20. The Enlightenment
Before I move on to the big subject of knowledge and truth, let me first, as an intermezzo, give a thumbnail sketch of the Enlightenment and Romanticism as two major movements of thought in western civilization.
Western culture has to a large extent been rooted in the Enlightenment. There lies an important source of the view of the self as rational, autonomous and capable of making its own future.
The Enlightenment is variegated. Jonathan Israël distinguished between a radical stream and a moderate, mainstream one. In the radical stream we find Spinoza, Bayle, and the French radical philosophes (such as Diderot, d’Alembert, d’Holbach, Helvétius, and Condorcet). In the moderate stream we find many of the British enlightenment thinkers (such as Locke, Adam Smith, and Newton) and in France Turgot, Montesquieu and Voltaire. Some philosophers (David Hume, Jean-Jacques Rousseau) are difficult to assign clearly to one of the streams.
There are four central issues on which the two streams differ. A first is whether there is (in case of the radicals) or is not (the moderates) a unity of mind and body. According to the radicals thinking arises from the body, without agency from any external God, and hence there is no immortality of the soul and no hereafter. According to the moderates thinking is infused by God. Separation of mind and body is required for immortality of the soul, which is needed for morality.
The second central issue concerns rationality. Are human beings capable (the radicals) or not (the moderates) of rational autonomy of the self and rational arrangements for a good society. According to the moderates, rationality has its limits and human thought and action depend on habits and on social and institutional conditions.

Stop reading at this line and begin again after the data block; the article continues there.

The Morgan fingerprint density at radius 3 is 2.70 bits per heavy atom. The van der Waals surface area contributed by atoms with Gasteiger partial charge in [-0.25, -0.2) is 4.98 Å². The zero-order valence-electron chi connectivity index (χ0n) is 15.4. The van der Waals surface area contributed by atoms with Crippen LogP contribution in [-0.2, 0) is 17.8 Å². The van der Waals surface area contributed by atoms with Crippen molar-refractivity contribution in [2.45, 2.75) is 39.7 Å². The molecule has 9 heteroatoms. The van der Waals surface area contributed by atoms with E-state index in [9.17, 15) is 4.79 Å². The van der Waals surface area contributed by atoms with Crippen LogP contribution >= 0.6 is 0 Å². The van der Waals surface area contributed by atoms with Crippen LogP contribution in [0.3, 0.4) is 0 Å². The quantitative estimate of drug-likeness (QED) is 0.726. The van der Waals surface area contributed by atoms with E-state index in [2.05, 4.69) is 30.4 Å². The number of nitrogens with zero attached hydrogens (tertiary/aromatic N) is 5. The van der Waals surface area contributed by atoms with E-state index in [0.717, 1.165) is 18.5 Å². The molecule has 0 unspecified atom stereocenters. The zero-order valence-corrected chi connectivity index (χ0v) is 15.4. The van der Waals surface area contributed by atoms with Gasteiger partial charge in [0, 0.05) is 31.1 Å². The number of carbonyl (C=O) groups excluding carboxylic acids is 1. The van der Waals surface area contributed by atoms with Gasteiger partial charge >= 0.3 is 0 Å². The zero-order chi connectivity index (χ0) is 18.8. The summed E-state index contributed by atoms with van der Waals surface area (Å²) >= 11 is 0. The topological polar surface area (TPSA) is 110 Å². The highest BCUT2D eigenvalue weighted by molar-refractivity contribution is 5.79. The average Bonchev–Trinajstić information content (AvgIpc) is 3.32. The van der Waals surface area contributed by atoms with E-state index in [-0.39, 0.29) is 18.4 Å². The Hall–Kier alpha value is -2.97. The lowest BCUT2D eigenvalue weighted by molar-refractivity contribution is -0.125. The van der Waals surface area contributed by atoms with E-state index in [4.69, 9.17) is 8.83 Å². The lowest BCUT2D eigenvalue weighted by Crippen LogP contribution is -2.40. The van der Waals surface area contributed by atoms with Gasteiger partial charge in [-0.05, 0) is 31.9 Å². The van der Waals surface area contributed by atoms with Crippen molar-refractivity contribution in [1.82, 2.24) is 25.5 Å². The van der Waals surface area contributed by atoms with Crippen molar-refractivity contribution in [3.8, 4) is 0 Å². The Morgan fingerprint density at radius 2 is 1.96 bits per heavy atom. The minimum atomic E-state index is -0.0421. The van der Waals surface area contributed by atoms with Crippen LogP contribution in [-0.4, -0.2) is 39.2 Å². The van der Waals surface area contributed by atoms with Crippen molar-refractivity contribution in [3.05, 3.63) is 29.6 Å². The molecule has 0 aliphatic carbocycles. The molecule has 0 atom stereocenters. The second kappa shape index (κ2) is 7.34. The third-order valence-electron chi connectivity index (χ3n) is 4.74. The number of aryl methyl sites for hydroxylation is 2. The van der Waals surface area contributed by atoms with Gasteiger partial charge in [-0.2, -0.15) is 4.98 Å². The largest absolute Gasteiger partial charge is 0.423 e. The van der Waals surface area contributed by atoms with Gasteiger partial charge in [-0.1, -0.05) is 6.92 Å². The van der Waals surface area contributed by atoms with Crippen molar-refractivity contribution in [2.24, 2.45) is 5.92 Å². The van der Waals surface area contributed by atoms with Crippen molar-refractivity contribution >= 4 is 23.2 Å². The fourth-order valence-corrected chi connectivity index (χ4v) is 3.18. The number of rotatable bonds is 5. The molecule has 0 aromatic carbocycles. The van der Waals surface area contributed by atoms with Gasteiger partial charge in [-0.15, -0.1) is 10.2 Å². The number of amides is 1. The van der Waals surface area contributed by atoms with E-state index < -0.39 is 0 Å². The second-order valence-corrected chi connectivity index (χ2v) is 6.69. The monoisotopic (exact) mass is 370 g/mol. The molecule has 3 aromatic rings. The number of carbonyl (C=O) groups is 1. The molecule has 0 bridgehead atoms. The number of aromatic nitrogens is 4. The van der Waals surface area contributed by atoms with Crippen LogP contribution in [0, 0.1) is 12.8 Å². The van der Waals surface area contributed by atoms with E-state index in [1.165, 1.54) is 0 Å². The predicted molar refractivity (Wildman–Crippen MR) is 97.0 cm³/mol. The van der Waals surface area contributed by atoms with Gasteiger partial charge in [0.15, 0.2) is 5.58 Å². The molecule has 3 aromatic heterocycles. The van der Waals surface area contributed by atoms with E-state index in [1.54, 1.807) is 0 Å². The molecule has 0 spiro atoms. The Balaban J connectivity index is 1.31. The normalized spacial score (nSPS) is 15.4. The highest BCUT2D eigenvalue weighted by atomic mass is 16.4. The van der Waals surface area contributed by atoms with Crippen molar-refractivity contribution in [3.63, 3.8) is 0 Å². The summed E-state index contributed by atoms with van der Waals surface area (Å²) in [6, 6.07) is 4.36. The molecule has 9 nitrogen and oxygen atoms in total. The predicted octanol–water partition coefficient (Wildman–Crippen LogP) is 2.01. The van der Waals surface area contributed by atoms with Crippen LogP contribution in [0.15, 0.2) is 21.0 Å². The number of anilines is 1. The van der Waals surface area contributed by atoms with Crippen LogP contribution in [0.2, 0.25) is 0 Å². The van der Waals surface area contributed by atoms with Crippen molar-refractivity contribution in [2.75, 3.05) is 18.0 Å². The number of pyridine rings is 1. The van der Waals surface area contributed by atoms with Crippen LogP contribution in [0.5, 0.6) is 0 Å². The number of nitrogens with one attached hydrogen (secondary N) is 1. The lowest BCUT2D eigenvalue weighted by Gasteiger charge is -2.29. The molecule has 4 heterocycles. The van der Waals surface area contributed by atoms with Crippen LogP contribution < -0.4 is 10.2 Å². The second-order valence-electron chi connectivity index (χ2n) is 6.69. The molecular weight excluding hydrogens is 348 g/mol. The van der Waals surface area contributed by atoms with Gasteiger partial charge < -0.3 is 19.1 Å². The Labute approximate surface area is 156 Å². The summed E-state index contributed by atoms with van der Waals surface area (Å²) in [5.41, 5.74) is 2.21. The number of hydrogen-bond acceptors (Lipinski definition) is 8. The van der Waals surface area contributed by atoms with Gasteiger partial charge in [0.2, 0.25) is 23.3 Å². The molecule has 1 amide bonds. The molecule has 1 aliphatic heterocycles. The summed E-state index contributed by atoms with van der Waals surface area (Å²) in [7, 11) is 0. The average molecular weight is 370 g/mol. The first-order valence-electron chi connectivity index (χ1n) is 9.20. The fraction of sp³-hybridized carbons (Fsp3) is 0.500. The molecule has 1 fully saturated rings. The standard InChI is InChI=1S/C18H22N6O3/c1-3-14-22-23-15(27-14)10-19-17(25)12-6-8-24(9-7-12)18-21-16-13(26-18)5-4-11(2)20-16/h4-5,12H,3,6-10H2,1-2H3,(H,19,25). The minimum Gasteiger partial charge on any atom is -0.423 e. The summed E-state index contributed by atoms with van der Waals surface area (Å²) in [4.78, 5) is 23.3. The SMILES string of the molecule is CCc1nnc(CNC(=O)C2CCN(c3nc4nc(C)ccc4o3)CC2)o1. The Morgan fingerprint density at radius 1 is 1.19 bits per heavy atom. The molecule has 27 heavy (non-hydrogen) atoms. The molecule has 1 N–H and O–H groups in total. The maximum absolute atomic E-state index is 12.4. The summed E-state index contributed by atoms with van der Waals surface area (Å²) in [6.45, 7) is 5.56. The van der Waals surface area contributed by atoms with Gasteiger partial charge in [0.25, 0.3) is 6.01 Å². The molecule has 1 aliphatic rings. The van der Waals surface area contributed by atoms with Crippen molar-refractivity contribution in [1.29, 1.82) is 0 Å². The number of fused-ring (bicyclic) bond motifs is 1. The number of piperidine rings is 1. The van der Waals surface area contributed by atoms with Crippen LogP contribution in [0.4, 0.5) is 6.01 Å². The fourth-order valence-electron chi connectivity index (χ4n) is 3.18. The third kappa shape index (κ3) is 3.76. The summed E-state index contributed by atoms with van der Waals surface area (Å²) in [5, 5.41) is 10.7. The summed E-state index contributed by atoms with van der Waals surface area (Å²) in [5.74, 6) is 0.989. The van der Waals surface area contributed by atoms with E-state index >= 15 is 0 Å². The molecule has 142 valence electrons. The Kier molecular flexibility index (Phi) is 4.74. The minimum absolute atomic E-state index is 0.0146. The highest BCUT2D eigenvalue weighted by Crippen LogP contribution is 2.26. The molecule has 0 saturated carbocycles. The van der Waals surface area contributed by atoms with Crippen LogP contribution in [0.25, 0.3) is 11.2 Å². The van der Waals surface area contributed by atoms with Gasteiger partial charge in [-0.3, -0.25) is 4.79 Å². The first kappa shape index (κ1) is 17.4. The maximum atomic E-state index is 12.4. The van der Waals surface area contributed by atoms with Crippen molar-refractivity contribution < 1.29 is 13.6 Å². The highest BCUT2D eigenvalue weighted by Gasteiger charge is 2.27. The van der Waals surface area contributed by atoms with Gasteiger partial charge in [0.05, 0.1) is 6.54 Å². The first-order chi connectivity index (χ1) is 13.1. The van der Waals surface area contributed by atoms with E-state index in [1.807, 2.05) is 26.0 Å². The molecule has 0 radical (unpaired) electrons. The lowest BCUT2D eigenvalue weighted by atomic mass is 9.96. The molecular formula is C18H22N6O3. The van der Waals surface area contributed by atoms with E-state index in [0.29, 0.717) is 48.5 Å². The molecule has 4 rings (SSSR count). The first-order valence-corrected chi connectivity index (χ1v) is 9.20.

A third issue is the classic problem of universals, which I discussed in a previous item in this blog. For the radical stream conduct must be guided by universal principles of reason, with a universal notion of the individual, while the mainstream had an eye for the limits of reason, the role of unique individuals, institutions, customs, norms, unintended consequences of social dynamics (Hume), diversity of societies on the basis of climate, location, environment and religion (Montesquieu), and technology and entrepreneurship (Turgot). It is often not so much a mistake, an error of reason, that is in the way of truth and goodness as existing habits, routines, laxity, established interests and resistance to change. The radical stream is a-historical, the moderate stream is not.
Fourthly, there is a difference of opinion whether there is free will (the moderates) or not (most radicals). I discussed free will in a previous item of this blog.
On the four points of difference one can take a moderate position on one and a radical position on another. One can maintain that there is no separation of body and mind, that thinking arises in the body, there is no providential, miracle-producing God (radical), and no immortality of the soul (radical). One can doubt the rationality of the human being and society (moderate) and one can doubt the validity or immutability of universal ideas and rules (moderate). That is more or less where I stand.